¨ Benefit:Cost Ratio (comparable across projects)

        What sorts of projects?
· Ones that will deliver NRM outcomes for
  identifiable natural assets, which can be
  ¨ large or small
  ¨ degraded or pristine
  ¨ localised or dispersed
  ¨ any sort of natural asset
· Not
  ¨ Untargeted capacity building
  ¨ M&E not linked to a specific project
  ¨ R&D not linked to a specific asset

INFFER Pre-Assessment Checklist
Asset focus
1. Can you clearly identify the environmental or natural resource
2. Will it be possible to define a goal for the asset that is

3. Is there evidence to indicate that management actions can
   make a real difference?
4. If the desired management actions are mainly on private land,
   is it likely that those actions would be reasonably attractive to
   fully informed land managers when adopted over the required
5. If the project requires change by other institutions is there a
   good chance that this will occur?

North Central


The INFFER Process
            INFFER process
· Can be applied to individual assets
  ¨ Run small number of cherry-picked assets
    through the process
  ¨ Helps with project development
  ¨ Helps assess whether it is worth pursuing the
· Better to be a comprehensive process
  ¨ Community consultation + other info sources
  ¨ A more comprehensive look at the project options

      Comprehensive process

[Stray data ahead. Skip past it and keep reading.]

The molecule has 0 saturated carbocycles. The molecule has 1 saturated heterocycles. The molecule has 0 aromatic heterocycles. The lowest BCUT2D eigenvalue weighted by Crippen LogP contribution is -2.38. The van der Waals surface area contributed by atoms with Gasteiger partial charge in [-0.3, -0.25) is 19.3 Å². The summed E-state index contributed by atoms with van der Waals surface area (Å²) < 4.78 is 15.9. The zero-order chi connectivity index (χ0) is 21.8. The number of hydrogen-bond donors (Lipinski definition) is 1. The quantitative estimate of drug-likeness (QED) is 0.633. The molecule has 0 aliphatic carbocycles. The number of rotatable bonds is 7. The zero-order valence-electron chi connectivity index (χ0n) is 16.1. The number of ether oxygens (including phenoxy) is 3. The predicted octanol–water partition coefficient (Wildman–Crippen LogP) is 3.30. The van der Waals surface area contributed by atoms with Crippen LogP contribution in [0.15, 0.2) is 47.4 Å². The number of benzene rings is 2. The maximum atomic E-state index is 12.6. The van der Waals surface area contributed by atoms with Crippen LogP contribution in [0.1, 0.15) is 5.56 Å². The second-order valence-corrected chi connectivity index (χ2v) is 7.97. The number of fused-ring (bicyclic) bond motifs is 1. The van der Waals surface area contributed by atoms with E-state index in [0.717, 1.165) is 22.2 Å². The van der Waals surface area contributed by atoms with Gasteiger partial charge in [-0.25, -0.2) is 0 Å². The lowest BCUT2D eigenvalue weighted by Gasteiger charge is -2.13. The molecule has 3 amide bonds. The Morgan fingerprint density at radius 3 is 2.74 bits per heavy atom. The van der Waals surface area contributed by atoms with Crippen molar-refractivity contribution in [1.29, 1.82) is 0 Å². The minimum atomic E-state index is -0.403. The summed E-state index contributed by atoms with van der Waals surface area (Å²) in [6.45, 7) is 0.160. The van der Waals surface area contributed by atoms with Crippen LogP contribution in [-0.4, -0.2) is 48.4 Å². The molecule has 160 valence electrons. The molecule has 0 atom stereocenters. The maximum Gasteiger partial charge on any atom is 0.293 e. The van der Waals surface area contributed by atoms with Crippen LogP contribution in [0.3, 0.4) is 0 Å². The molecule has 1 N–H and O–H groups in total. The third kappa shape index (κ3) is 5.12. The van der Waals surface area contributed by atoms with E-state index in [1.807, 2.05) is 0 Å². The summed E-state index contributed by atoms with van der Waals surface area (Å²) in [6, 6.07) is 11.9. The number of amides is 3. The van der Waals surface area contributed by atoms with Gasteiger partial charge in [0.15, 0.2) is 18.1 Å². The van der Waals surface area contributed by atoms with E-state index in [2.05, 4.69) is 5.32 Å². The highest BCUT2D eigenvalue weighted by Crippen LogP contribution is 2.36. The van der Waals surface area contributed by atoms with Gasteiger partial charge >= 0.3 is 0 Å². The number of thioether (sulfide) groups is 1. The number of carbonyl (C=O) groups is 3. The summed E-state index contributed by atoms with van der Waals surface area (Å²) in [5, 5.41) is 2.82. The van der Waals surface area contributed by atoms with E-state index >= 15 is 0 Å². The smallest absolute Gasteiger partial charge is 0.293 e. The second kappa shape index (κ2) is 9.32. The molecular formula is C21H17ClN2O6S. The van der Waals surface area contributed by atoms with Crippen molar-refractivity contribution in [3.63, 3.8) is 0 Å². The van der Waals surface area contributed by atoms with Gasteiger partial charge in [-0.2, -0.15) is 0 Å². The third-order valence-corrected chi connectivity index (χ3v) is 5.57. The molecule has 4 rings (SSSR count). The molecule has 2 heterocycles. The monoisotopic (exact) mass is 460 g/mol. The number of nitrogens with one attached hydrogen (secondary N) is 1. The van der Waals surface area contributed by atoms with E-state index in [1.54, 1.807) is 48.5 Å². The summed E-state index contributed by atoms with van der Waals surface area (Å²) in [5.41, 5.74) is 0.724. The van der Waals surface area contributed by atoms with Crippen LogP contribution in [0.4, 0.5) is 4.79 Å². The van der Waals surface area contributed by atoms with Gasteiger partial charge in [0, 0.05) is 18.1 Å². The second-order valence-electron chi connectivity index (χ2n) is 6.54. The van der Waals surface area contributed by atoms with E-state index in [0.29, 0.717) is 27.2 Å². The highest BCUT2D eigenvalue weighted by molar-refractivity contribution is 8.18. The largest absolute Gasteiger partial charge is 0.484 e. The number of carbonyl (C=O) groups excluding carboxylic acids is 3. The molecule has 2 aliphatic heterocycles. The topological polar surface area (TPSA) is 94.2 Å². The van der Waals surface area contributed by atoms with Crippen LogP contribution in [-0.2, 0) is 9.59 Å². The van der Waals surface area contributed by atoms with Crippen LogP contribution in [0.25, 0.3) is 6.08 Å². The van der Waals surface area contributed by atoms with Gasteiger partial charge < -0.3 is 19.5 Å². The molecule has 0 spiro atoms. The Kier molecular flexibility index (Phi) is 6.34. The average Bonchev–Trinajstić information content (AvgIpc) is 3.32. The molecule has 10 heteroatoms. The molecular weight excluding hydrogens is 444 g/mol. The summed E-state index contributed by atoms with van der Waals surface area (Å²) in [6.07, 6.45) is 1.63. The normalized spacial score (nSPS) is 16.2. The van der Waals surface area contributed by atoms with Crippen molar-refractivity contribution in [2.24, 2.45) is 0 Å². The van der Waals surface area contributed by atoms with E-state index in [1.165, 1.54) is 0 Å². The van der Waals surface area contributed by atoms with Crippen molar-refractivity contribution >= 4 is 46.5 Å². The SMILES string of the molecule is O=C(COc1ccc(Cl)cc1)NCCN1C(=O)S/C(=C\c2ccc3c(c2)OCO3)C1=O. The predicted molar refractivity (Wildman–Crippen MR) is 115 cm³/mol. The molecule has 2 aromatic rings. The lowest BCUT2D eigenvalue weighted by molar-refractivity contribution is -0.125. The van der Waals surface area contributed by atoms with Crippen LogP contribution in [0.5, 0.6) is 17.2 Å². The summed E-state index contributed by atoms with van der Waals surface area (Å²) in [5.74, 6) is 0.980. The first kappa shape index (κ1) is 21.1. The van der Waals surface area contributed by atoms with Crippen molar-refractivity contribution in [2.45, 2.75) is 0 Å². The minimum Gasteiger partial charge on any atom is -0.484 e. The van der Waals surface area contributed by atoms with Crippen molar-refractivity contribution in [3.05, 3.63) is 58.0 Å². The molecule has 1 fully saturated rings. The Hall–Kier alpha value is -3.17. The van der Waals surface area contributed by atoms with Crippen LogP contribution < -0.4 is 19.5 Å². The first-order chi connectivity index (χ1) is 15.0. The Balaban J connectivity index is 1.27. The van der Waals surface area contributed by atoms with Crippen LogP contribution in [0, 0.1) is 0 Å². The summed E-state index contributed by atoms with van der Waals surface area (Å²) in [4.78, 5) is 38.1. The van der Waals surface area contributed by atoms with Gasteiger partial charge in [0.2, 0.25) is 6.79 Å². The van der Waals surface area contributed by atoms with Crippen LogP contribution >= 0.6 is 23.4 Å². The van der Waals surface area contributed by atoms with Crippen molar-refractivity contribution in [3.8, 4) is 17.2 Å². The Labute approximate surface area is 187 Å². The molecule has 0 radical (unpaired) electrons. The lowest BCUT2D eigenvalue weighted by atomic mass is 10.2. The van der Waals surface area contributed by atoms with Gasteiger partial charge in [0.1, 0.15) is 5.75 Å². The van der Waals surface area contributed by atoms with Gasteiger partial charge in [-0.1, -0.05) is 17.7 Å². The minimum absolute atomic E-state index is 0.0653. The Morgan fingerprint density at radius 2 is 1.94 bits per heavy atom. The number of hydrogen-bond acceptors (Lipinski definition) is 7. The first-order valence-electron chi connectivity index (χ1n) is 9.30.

1. Develop a list of significant natural assets in the
    relevant region(s)
2. Apply an initial filter to the asset list, using a
    simplified set of criteria
3. Define projects and conduct detailed assessments
    of them
4. Select priority projects
5. Develop investment plans or funding proposals
6. Implement funded projects
7. Monitor, evaluate and adaptively manage projects

     Rationale for the process
· Starts broad, with far too many assets
· Reduce list somewhat with simplified
  ¨ No point in great sophistication at this
· Few enough make it through to make
  a good assessment practical

      How long does it take?
· New user: around 5 person-days per asset to
  complete Project Assessment Form
· Experienced user: 1-2 days per asset, if
  information and experts accessible
· Could be extended to encompass detailed
  modelling if desired

        What skills needed?
· Ideally, good knowledge of asset(s)
· Able to engage with experts
· Understand NRM projects – some experience
  in implementation
· Capture and interpret technical and socio-
  economic information
· Make judgements based on partial

    INFFER and knowledge gaps
·   Makes the best of the available info
·   Captures key knowledge gaps
·   Ratings for quality of information
·   Possible outcomes
    ¨ Project to fill knowledge gaps
    ¨ Data collection/investigation within the project
    ¨ Feasibility assessment as phase 1 of project
· Captures risks of project failure


Project Assessment Form
    Project Assessment Form
· Completed for every project
· Could be more than one alternative project
  for the same asset
· Guided process to collect the required